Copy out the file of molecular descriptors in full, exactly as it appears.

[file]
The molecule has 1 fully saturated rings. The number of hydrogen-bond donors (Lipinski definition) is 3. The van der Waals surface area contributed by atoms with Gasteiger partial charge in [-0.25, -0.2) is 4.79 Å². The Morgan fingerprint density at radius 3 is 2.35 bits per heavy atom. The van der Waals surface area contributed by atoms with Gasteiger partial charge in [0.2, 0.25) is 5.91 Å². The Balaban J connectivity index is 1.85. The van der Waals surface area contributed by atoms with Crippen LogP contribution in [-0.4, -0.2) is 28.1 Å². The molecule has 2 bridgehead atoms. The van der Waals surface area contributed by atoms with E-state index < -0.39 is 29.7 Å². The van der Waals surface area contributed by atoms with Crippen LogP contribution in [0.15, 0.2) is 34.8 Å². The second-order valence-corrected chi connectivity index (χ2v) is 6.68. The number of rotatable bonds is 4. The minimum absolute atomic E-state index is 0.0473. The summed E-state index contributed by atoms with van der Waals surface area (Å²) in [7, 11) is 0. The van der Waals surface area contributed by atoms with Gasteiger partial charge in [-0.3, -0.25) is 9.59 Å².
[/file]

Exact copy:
The molecule has 1 fully saturated rings. The number of hydrogen-bond donors (Lipinski definition) is 3. The van der Waals surface area contributed by atoms with Gasteiger partial charge in [-0.25, -0.2) is 4.79 Å². The Morgan fingerprint density at radius 3 is 2.35 bits per heavy atom. The van der Waals surface area contributed by atoms with Gasteiger partial charge in [0.2, 0.25) is 5.91 Å². The Balaban J connectivity index is 1.85. The van der Waals surface area contributed by atoms with Crippen LogP contribution in [-0.4, -0.2) is 28.1 Å². The molecule has 2 bridgehead atoms. The van der Waals surface area contributed by atoms with E-state index < -0.39 is 29.7 Å². The van der Waals surface area contributed by atoms with Crippen LogP contribution in [0.15, 0.2) is 34.8 Å². The second-order valence-corrected chi connectivity index (χ2v) is 6.68. The number of rotatable bonds is 4. The minimum absolute atomic E-state index is 0.0473. The summed E-state index contributed by atoms with van der Waals surface area (Å²) in [7, 11) is 0. The van der Waals surface area contributed by atoms with Gasteiger partial charge in [-0.3, -0.25) is 9.59 Å².